First Papua New Guinean to take part in Regional Coral Triangle Network Officer Program

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By Geraldine Kalabai – EMTV Online

Papua New Guinea for the first time since becoming a member of the Coral Triangle Initiative on Coral Reefs, Fisheries, and Food Security (CTI-CFF) in 2009, is sending 28 years-old Marine Program Officer with The Conservation and Environment Protection Authority (CEPA), Phelameya Haiveta for the Regional Coral Triangle Network Officer Program.

Ms. Haiveta commenced in CEPA as Scientific Officer in July 2015 and has been coordinating the CEPA Plastic Coastal Clean-up Campaign which is also assisting the work of the Marine Protected Areas and Coral Triangle Initiative Secretariat in the country. She is familiar with the provisions of the Environment Act and Protected Areas Policy and existing national efforts as PNG is currently the CTI CFF Chair for the Threatened Species Working Group.

With a Bachelor’s Degree in Biology (Marine) obtained from the University of Papua New Guinea (UPNG) and a Certificate IV in Leadership and Governance from the PNG Institute of Public Administration, Haiveta has been actively involved in implementing the PNG Marine program and has been attending various trainings and workshops organized by the CTI Regional Secretariat, hence she is well versed with the contents of the Regional Plan of Action for the Coral Triangle Fisheries and Food Security.

“Papua New Guinea has been a member since the Agreement was first signed. And I am privileged to be here as the first Papua New Guinean to take part in the Regional Coral Triangle Network Officer Program which officially begins today,” said Haiveta.

Each country has sent one participant, and at the end of this it is hoped that they;

• Gain hands-on professional experience and improved confidence in working for an intergovernmental/international Organisation in various aspects.
• Develop new and improved skills
• Achieve enhanced regional collaboration to address important regional problems
• Lead effective, highly participatory multi-stakeholder alliances when they return to their respective countries.

This is an opportunity for PNG Government and CEPA to upskill its human resource capacity, which is in turn, a huge benefit to the country.

At the Leader’s Summit in 2009, these Governments agreed to adopt a 10-year CTI-CFF Regional Plan of Action (CTI RPOA) to safeguard the region’s marine and coastal biological resources. Grand Chief Sir Michael Somare was our PM at the time this agreement was adopted. Through the CTI-CFF, the Coral Triangle Member Parties have agreed to apply people-centered biodiversity conservation, sustainable development, poverty reduction, and equitable benefit sharing.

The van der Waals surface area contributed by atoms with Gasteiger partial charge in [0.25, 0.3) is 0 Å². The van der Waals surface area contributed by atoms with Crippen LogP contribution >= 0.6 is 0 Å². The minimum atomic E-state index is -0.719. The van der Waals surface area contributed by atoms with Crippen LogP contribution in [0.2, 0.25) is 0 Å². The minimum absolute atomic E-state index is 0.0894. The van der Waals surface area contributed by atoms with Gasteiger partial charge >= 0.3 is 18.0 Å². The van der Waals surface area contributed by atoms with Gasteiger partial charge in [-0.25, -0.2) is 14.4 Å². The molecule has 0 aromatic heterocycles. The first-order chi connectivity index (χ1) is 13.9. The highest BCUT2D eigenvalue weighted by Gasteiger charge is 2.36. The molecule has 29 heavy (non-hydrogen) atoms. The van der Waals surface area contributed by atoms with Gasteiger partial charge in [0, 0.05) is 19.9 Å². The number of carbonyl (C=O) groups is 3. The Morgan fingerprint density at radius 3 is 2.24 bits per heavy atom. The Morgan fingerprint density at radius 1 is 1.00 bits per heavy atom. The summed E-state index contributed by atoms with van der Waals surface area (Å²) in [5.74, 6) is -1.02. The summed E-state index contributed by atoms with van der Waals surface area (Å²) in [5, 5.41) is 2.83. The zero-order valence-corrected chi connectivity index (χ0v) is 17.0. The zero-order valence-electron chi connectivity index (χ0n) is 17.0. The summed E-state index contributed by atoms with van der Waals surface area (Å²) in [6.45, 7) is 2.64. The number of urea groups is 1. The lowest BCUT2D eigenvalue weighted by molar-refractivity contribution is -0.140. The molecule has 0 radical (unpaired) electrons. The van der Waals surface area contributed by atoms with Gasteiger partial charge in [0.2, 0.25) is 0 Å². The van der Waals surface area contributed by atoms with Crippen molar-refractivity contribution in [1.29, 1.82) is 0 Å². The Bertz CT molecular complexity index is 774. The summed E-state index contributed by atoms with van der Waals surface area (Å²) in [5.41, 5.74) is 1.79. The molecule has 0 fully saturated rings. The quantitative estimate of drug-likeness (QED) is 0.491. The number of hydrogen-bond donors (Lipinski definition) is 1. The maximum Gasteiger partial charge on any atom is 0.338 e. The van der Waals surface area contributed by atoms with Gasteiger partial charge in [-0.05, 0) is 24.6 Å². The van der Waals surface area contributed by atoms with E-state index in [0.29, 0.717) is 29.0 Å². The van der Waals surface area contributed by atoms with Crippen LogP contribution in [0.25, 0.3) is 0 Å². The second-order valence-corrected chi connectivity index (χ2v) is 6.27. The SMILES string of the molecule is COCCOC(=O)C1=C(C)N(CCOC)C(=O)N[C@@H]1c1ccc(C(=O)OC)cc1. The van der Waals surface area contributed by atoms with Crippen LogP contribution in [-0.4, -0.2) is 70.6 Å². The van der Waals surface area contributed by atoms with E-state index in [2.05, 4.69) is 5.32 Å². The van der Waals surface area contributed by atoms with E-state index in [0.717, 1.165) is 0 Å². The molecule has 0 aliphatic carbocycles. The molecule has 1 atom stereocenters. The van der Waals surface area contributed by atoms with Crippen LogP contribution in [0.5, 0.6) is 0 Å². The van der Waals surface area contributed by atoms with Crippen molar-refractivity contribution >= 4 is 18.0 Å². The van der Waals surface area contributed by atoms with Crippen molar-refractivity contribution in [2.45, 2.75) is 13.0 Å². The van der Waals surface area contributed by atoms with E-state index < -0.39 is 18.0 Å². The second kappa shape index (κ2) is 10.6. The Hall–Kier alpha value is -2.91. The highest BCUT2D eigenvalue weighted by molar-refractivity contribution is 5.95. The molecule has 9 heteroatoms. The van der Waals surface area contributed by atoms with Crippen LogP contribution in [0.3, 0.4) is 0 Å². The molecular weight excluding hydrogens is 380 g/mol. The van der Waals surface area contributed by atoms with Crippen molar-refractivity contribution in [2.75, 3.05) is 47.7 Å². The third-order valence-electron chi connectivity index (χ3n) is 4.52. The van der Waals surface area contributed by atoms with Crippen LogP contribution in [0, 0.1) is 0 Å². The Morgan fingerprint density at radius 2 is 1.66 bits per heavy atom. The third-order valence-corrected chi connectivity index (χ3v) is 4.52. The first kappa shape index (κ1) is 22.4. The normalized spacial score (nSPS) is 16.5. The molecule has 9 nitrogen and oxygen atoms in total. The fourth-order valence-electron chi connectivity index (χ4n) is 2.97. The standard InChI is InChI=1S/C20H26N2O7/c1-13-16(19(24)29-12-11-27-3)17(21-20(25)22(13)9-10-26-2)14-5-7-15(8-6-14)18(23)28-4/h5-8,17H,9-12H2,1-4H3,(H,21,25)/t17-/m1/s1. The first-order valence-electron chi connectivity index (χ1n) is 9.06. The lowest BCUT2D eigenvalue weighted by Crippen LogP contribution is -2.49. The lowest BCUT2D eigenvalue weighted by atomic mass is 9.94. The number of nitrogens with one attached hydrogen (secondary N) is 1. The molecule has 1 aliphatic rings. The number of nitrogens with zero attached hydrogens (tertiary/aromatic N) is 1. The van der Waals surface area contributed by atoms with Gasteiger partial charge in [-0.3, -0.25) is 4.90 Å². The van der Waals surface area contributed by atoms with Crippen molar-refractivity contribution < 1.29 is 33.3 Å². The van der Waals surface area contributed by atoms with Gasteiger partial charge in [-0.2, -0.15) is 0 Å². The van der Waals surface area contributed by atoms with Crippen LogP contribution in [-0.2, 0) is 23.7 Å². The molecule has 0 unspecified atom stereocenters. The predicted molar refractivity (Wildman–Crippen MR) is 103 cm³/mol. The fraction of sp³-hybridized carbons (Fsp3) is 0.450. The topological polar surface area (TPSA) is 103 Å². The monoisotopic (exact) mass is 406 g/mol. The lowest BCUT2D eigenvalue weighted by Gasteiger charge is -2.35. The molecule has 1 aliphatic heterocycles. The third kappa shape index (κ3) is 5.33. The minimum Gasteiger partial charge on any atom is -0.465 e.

Recognizing the critical need to safeguard the region’s marine and coastal resources, in 2009, then Indonesian President Susilo Bambang Yudhoyono inspired other leaders in the region to launch the Coral Triangle Initiative on Coral Reefs, Fisheries and Food Security (CTI-CFF) through the signing of the Leaders Declaration.

The Coral Triangle Initiative on Coral Reefs, Fisheries, and Food Security (CTI-CFF) is a multilateral partnership of six countries working together to sustain extraordinary marine and coastal resources by addressing crucial issues such as food security, climate change, and marine biodiversity.

CTI-CFF Implementation Area – Photo courtesy of Australian Department of Environment and Energy

It is the first multilateral cooperation of its kind that focuses on food security through sustainable management of marine natural resources taking into consideration climate change impacts. The CTI-CFF was formed in 2009 and member states include; Papua New Guinea, Indonesia, Malaysia, Philippines, Solomon Islands and Timor-Leste (the ‘CT6’) representing the custodians of the Coral Triangle area.

The CTI-CFF seeks to address both poverty reduction through economic development, food security, sustainable livelihoods for coastal communities and biodiversity conservation through the protection of species, habitats, and ecosystems.

Despite their significant value, the coral reef ecosystems of the Coral Triangle are among the most threatened in the world.
Approximately 95% are at risk; overfishing has affected almost every reef in the region, destructive fishing practices are common, land-based pollution is significant, and coastal development is a growing threat.

Pictures Courtesy of Phelameya Haiveta